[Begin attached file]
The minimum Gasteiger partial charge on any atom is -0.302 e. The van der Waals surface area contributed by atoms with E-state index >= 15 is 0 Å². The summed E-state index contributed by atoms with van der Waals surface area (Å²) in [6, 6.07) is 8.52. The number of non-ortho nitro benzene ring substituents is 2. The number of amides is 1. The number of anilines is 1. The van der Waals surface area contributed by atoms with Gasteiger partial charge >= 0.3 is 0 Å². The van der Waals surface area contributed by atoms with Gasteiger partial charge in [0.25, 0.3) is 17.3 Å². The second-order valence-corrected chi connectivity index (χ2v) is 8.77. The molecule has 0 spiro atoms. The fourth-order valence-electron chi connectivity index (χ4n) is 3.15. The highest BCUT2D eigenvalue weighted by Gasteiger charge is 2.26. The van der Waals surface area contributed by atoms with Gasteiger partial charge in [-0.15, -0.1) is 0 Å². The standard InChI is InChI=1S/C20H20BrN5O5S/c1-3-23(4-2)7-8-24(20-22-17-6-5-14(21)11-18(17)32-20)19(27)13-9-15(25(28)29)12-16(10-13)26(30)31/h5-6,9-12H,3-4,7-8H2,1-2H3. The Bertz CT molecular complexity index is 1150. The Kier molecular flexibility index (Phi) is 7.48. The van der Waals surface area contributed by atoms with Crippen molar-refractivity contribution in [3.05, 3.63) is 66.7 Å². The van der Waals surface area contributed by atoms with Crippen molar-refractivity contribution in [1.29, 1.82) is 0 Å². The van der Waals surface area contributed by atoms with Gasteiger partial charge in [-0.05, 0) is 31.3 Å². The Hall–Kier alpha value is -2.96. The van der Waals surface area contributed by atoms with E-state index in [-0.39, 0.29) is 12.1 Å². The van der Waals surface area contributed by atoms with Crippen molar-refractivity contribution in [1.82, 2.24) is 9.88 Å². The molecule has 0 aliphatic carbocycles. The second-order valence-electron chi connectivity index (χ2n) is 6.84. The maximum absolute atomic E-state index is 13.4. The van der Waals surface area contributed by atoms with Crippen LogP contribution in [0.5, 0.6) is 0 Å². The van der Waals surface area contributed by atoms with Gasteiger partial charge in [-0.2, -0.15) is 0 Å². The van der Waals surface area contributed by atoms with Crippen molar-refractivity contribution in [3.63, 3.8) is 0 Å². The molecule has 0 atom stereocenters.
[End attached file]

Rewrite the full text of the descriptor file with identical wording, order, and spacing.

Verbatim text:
The minimum Gasteiger partial charge on any atom is -0.302 e. The van der Waals surface area contributed by atoms with E-state index >= 15 is 0 Å². The summed E-state index contributed by atoms with van der Waals surface area (Å²) in [6, 6.07) is 8.52. The number of non-ortho nitro benzene ring substituents is 2. The number of amides is 1. The number of anilines is 1. The van der Waals surface area contributed by atoms with Gasteiger partial charge >= 0.3 is 0 Å². The van der Waals surface area contributed by atoms with Gasteiger partial charge in [0.25, 0.3) is 17.3 Å². The second-order valence-corrected chi connectivity index (χ2v) is 8.77. The molecule has 0 spiro atoms. The fourth-order valence-electron chi connectivity index (χ4n) is 3.15. The highest BCUT2D eigenvalue weighted by Gasteiger charge is 2.26. The van der Waals surface area contributed by atoms with Gasteiger partial charge in [-0.15, -0.1) is 0 Å². The standard InChI is InChI=1S/C20H20BrN5O5S/c1-3-23(4-2)7-8-24(20-22-17-6-5-14(21)11-18(17)32-20)19(27)13-9-15(25(28)29)12-16(10-13)26(30)31/h5-6,9-12H,3-4,7-8H2,1-2H3. The Bertz CT molecular complexity index is 1150. The Kier molecular flexibility index (Phi) is 7.48. The van der Waals surface area contributed by atoms with Crippen molar-refractivity contribution in [3.05, 3.63) is 66.7 Å². The van der Waals surface area contributed by atoms with Crippen molar-refractivity contribution in [1.29, 1.82) is 0 Å². The van der Waals surface area contributed by atoms with Gasteiger partial charge in [-0.05, 0) is 31.3 Å². The Hall–Kier alpha value is -2.96. The van der Waals surface area contributed by atoms with E-state index in [-0.39, 0.29) is 12.1 Å². The van der Waals surface area contributed by atoms with Crippen molar-refractivity contribution in [1.82, 2.24) is 9.88 Å². The molecule has 0 aliphatic carbocycles. The second-order valence-electron chi connectivity index (χ2n) is 6.84. The maximum absolute atomic E-state index is 13.4. The van der Waals surface area contributed by atoms with Crippen LogP contribution in [0.5, 0.6) is 0 Å². The van der Waals surface area contributed by atoms with Gasteiger partial charge in [-0.2, -0.15) is 0 Å². The van der Waals surface area contributed by atoms with Crippen molar-refractivity contribution in [3.63, 3.8) is 0 Å². The molecule has 0 atom stereocenters.